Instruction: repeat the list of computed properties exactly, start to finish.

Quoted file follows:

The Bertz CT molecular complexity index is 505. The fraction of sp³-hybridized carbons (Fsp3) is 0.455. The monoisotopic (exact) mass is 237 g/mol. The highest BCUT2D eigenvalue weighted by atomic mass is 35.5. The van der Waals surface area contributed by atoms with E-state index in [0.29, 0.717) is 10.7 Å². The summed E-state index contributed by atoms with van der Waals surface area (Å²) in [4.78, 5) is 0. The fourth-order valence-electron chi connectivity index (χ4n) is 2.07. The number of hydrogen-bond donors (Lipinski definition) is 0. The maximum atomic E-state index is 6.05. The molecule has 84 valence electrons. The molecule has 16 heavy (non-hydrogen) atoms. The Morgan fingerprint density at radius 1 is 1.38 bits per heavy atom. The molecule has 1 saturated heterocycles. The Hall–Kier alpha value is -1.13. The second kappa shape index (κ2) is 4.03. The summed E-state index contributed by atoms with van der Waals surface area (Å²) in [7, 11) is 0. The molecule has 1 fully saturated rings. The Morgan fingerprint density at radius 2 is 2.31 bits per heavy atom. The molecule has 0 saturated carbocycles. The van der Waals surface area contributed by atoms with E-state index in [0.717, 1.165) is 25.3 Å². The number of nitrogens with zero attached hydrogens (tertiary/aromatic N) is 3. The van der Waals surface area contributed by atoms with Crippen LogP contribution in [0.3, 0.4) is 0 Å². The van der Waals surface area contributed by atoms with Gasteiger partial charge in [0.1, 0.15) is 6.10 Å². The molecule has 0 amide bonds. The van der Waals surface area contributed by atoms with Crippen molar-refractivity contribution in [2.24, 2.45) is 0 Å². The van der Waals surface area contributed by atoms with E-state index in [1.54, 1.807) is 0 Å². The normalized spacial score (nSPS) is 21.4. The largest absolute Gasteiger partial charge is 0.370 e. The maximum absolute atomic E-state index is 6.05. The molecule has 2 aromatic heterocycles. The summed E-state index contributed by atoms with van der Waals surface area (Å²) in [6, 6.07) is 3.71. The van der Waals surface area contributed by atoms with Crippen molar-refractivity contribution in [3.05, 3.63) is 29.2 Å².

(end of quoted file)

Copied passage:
The Bertz CT molecular complexity index is 505. The fraction of sp³-hybridized carbons (Fsp3) is 0.455. The monoisotopic (exact) mass is 237 g/mol. The highest BCUT2D eigenvalue weighted by atomic mass is 35.5. The van der Waals surface area contributed by atoms with E-state index in [0.29, 0.717) is 10.7 Å². The summed E-state index contributed by atoms with van der Waals surface area (Å²) in [4.78, 5) is 0. The fourth-order valence-electron chi connectivity index (χ4n) is 2.07. The number of hydrogen-bond donors (Lipinski definition) is 0. The maximum atomic E-state index is 6.05. The molecule has 84 valence electrons. The molecule has 16 heavy (non-hydrogen) atoms. The Morgan fingerprint density at radius 1 is 1.38 bits per heavy atom. The molecule has 1 saturated heterocycles. The Hall–Kier alpha value is -1.13. The second kappa shape index (κ2) is 4.03. The summed E-state index contributed by atoms with van der Waals surface area (Å²) in [7, 11) is 0. The molecule has 1 fully saturated rings. The Morgan fingerprint density at radius 2 is 2.31 bits per heavy atom. The molecule has 0 saturated carbocycles. The van der Waals surface area contributed by atoms with E-state index in [0.717, 1.165) is 25.3 Å². The number of nitrogens with zero attached hydrogens (tertiary/aromatic N) is 3. The van der Waals surface area contributed by atoms with Crippen LogP contribution in [0.3, 0.4) is 0 Å². The van der Waals surface area contributed by atoms with Gasteiger partial charge in [0.1, 0.15) is 6.10 Å². The molecule has 0 amide bonds. The van der Waals surface area contributed by atoms with Crippen molar-refractivity contribution in [2.24, 2.45) is 0 Å². The van der Waals surface area contributed by atoms with E-state index in [1.54, 1.807) is 0 Å². The normalized spacial score (nSPS) is 21.4. The largest absolute Gasteiger partial charge is 0.370 e. The maximum absolute atomic E-state index is 6.05. The molecule has 2 aromatic heterocycles. The summed E-state index contributed by atoms with van der Waals surface area (Å²) in [6, 6.07) is 3.71. The van der Waals surface area contributed by atoms with Crippen molar-refractivity contribution in [3.05, 3.63) is 29.2 Å².